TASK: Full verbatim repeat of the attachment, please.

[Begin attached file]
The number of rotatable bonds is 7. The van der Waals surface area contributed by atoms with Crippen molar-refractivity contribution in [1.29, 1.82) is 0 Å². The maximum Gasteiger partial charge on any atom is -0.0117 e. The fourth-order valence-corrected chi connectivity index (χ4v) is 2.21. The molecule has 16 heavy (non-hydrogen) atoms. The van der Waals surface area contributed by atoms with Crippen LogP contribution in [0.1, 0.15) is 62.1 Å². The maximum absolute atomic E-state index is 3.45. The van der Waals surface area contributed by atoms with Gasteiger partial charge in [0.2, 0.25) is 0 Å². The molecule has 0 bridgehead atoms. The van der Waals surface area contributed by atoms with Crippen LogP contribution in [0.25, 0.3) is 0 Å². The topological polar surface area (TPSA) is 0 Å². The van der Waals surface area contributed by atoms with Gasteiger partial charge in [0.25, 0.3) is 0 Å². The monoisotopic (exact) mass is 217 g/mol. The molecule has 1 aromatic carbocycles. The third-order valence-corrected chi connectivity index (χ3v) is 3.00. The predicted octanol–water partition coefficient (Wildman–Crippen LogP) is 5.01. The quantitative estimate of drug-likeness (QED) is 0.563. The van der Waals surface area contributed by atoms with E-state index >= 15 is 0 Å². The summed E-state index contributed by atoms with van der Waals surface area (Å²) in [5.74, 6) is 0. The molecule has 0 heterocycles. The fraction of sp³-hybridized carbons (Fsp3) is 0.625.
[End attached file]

The number of rotatable bonds is 7. The van der Waals surface area contributed by atoms with Crippen molar-refractivity contribution in [1.29, 1.82) is 0 Å². The maximum Gasteiger partial charge on any atom is -0.0117 e. The fourth-order valence-corrected chi connectivity index (χ4v) is 2.21. The molecule has 16 heavy (non-hydrogen) atoms. The van der Waals surface area contributed by atoms with Crippen LogP contribution in [0.1, 0.15) is 62.1 Å². The maximum absolute atomic E-state index is 3.45. The van der Waals surface area contributed by atoms with Gasteiger partial charge in [0.2, 0.25) is 0 Å². The molecule has 0 bridgehead atoms. The van der Waals surface area contributed by atoms with Crippen LogP contribution in [0.25, 0.3) is 0 Å². The topological polar surface area (TPSA) is 0 Å². The van der Waals surface area contributed by atoms with Gasteiger partial charge in [0.25, 0.3) is 0 Å². The monoisotopic (exact) mass is 217 g/mol. The molecule has 1 aromatic carbocycles. The third-order valence-corrected chi connectivity index (χ3v) is 3.00. The predicted octanol–water partition coefficient (Wildman–Crippen LogP) is 5.01. The quantitative estimate of drug-likeness (QED) is 0.563. The van der Waals surface area contributed by atoms with E-state index >= 15 is 0 Å². The summed E-state index contributed by atoms with van der Waals surface area (Å²) in [5.74, 6) is 0. The molecule has 0 heterocycles. The fraction of sp³-hybridized carbons (Fsp3) is 0.625.